Does Business Leadership Belong in the Church?

"There’s a perception that, as church leaders, we cannot take much from the secular business world and apply it to the church. In fact, many people often object to using business practices in the church." - Ed Stetzer

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T Howard's picture

I'm not sure what Stetzer defines as "business leadership," but his article is really about using business tools in the church. In the churches I've attended, most of them lacked a basic understanding of how to structure and correctly account for staff wages, benefits, taxes, and designated giving. Consequently, most were in violation of IRS regulations. One senior pastor I spoke to insisted he was doing everything right because that is what his other pastor friends did. The best thing a church can do is hire an accountant and attorney that specializes in 501c3 and non-profit organizations. Listen to their counsel and follow their instructions.

As for other business tools, churches with multiple staff or 150+ people would also find helpful other tools like a S.W.O.T. analysis (to help them assess ministry effectiveness), a nationally-normed personality assessment (to help church leaders understand their leadership styles, strengths, and weaknesses), and tools that facilitate church administration and communication.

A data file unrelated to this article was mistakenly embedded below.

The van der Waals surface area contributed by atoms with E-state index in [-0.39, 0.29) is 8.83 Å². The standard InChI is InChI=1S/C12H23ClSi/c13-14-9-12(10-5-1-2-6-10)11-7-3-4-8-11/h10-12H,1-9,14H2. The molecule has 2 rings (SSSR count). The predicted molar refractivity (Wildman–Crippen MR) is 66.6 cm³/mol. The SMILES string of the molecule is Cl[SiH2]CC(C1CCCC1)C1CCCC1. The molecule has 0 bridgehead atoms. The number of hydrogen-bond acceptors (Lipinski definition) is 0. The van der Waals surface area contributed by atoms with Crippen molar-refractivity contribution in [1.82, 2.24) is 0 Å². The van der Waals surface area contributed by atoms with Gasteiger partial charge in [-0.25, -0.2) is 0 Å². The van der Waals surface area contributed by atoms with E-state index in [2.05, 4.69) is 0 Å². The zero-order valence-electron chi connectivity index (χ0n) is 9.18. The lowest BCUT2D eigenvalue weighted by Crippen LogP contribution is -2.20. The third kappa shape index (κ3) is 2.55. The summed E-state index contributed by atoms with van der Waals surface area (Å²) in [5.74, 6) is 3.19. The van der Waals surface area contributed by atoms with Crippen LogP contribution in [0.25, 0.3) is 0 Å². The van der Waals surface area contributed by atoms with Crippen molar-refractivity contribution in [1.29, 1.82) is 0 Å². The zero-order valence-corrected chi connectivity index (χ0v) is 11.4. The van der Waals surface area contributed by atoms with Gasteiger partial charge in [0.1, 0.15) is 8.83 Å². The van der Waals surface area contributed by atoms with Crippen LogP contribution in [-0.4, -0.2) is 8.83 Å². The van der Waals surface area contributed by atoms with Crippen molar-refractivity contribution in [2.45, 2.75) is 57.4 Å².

Bert Perry's picture

is that first of all, too many churches are essentially run like factories to begin with--with "defective material", or "young believers with undesired habits", being sent to the NMR pile instead of going to rework.  It is also worth noting that a lot of businesses have lost sight of what ought to be their goals in favor of juicing the quarterly numbers. Companies I've worked for, for example, do incessant cost-cutting without any serious analysis of "what resources do I really need to achieve my business goal?"

Or we might say that churches ought to be run more like a well-run business, but sadly, too many are being run like businesses run to juice the value of the executives' stock options.

Aspiring to be a stick in the mud.

Jim's picture

I'm against "organized" religion! I'm for "disorganized" religion.

I favor:

  • Busted budgets
  • Uncontrolled spending
  • Lack of financial controls
  • Unpaid bills
  • Absence of policies
  • No job descriptions 
  • Meetings without agendas that don't start on time
  • And broken links on websites

Mark_Smith's picture

If business leadership is the things Jim outlines, a budget, job descriptions, paid bills, human resource policies (if your big enough for this), etc... then I like it.

But business leadership can be other things. You can run your outreach by a marketing study. Might be good. Probably bad.

Planning is good. Being a slave to a plan is bad. I knew a pastor who saw that his church was having a particular issue that needed to be addressed from the pulpit. He was asking for advice because his preplanned sermon schedule didn't have an opening for something like 6 months... that is being a slave to your plan.

I suspect the author is talking about the "other" parts of business leadership, like cold, hard bureaucracy, for example. That we can leave to the business geniuses out there.